The aesthetic basis of baroque music, from Monteverdi to J. S. Bach, was greatly influenced by a concept called the doctrine of affections.
In fourth century BCE, the philosopher Aristotle wrote a treatise entitled Rhetoric. In this work, Aristotle stated that the role of an orator is change the mind of their audience. In order to do this, they had to change the emotion, the affection, the passion within their listener’s mind. He said that you could do that be using what he called rhetorical figures. In other words, using the right words, in the right tone, at the right time, in just the right rhythm can move an audience from one emotion to another.
Music Theorists of the late 16th century began to see the parallels between these concepts of rhetoric and the practice of writing and performing music. They stated that the principle objective of music is to arouse an emotional state from the listener.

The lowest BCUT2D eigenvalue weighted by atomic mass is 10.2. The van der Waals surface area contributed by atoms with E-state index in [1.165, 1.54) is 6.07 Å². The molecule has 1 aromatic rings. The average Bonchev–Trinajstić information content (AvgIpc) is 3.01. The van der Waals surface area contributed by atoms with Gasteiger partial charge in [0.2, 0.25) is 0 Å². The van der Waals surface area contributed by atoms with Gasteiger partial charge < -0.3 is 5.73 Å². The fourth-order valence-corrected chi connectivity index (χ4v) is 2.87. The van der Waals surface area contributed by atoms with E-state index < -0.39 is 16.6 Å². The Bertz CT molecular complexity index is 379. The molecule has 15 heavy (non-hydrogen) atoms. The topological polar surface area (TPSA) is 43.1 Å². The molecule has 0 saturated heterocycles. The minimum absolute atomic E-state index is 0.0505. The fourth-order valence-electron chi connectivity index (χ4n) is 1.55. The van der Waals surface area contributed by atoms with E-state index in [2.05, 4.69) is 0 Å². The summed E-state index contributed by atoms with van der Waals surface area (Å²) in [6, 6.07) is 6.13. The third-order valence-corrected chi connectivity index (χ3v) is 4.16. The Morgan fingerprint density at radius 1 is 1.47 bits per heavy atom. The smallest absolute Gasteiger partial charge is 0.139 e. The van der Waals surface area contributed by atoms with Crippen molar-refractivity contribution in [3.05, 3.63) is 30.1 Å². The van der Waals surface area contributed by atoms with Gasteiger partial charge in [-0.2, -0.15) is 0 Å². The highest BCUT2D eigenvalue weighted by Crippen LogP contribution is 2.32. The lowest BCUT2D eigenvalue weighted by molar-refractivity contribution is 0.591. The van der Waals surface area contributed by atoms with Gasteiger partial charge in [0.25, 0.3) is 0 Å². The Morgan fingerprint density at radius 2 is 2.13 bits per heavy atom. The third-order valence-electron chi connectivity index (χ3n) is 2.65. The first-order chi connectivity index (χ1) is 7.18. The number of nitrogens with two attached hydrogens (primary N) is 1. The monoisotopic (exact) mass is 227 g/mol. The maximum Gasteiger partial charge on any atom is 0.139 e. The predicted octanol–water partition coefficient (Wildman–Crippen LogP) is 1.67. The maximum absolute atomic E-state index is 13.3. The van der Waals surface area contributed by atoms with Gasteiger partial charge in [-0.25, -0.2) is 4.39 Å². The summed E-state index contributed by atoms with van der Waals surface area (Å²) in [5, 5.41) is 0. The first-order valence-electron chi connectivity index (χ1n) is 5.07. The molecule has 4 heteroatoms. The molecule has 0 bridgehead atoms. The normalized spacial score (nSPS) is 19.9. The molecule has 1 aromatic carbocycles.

A group of Florentine nobleman, scientists, poets and musicians started gathering in 1576, calling themselves the Camerata Fiorentina. They championed this doctrine of affections calling for music to move away from the polyphony of the pervious few centuries in favor of monody. This term defines a style of music or song where one voice is featured while the rest of the voices or instruments play accompaniment to this principle line. The Camerata Fiorentina believed that this simplified form could better adhere to the rules of rhetoric and therefore better express emotions, passions, affections.
It is this turn to monody, a principle melody with accompaniment, that makes the music of the baroque stand in contrast to the music of the renaissance. Gone are intricate vocal lines of Palestrina and in their place stands the recitative of Monetverdi’s operas.
The doctrine of affections also meant that most compositions expressed only one emotion at a time. A piece was either joyful or full of sadness, expressing love or hate not a mixture of these passions.